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  • Overlays Vs Crowns
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A full ceramic crown preparation removes 70-75% of the weight of the coronal tooth structure
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Full crown preparations generally result in the removal of the hard outer enamel of the tooth
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An Overlay preparation removes in 32-47% of weight of the coronal tooth structure and results in greater distance between the restoration & the nerve – both factors are correlated with a decrease in risk of future root canal treatment
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Cusp sparing Onlay preparations result in even less tooth structure removal
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Here is what a tooth looked like underneath an old relatively well “sealed” metal crown
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Here is what a tooth looked like underneath a 15 year old fractured onlay – notice the tooth is still clean and sealed from the adhesive resin used for bonding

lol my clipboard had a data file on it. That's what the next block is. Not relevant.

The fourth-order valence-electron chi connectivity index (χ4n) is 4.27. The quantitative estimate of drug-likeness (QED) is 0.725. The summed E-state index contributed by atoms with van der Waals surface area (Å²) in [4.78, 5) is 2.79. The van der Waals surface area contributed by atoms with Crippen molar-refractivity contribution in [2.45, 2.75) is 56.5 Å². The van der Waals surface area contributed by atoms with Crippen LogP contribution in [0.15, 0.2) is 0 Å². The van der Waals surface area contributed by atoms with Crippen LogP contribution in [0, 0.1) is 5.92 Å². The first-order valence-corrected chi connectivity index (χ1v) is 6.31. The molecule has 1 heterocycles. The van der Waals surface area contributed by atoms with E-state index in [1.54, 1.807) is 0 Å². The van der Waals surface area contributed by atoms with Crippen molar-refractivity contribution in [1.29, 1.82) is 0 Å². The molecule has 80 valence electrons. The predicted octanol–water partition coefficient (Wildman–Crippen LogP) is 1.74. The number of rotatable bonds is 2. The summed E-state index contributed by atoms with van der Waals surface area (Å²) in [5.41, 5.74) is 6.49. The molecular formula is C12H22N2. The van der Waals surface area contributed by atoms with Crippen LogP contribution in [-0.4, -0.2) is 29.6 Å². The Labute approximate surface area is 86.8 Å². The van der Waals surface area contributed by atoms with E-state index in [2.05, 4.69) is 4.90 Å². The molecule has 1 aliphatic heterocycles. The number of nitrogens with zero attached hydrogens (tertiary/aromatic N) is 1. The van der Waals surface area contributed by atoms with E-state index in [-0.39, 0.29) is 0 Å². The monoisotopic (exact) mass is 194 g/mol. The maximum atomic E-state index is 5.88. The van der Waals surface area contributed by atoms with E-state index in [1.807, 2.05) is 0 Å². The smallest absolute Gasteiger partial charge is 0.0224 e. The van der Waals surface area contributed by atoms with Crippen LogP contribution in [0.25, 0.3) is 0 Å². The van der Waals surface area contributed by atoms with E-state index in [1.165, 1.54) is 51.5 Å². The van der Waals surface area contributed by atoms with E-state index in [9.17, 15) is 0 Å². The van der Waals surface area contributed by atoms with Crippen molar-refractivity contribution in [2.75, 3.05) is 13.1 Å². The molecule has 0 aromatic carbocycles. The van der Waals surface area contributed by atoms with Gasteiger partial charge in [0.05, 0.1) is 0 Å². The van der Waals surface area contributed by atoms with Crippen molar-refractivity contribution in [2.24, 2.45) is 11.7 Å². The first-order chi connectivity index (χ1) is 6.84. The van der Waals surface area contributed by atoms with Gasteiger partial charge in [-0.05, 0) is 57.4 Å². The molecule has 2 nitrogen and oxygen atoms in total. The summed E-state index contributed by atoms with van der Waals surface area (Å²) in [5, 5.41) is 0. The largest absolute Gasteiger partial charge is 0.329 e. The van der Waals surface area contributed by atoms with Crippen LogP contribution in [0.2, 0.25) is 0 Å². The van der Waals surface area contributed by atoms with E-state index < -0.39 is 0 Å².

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Here is a metal crown that had a lot of decay underneath, unfortunately even though this had been leaking for years, the mechanical retention of the crown keptunderneath it in place masking the extent of decay growth
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Overlays & non-retentive ceramic Onlays will debond (pop off) or break if a significant gap is formed & leakage occurs – additionally X-rays can see through ceramic restorations unlike metal, so decay processes can be spotted more early
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Which of these two preparation designs look better able to handle a load? Which looks stronger and more resilient to fracturing?
After removal of this failing filling notice the large crack underneath the lingual cusps.
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Dr. Schiffenhaus removed the large cracks in dentin as well as decay. He then prepared the tooth for an Overlay – sparing a large amount of healthy tooth structure and enamel. The tooth was bonded with the Immediate Dentin Sealing technique & a ceramic Overlay was bonded over the top. Note the amount of remaining tooth vs a traditional crown preparation.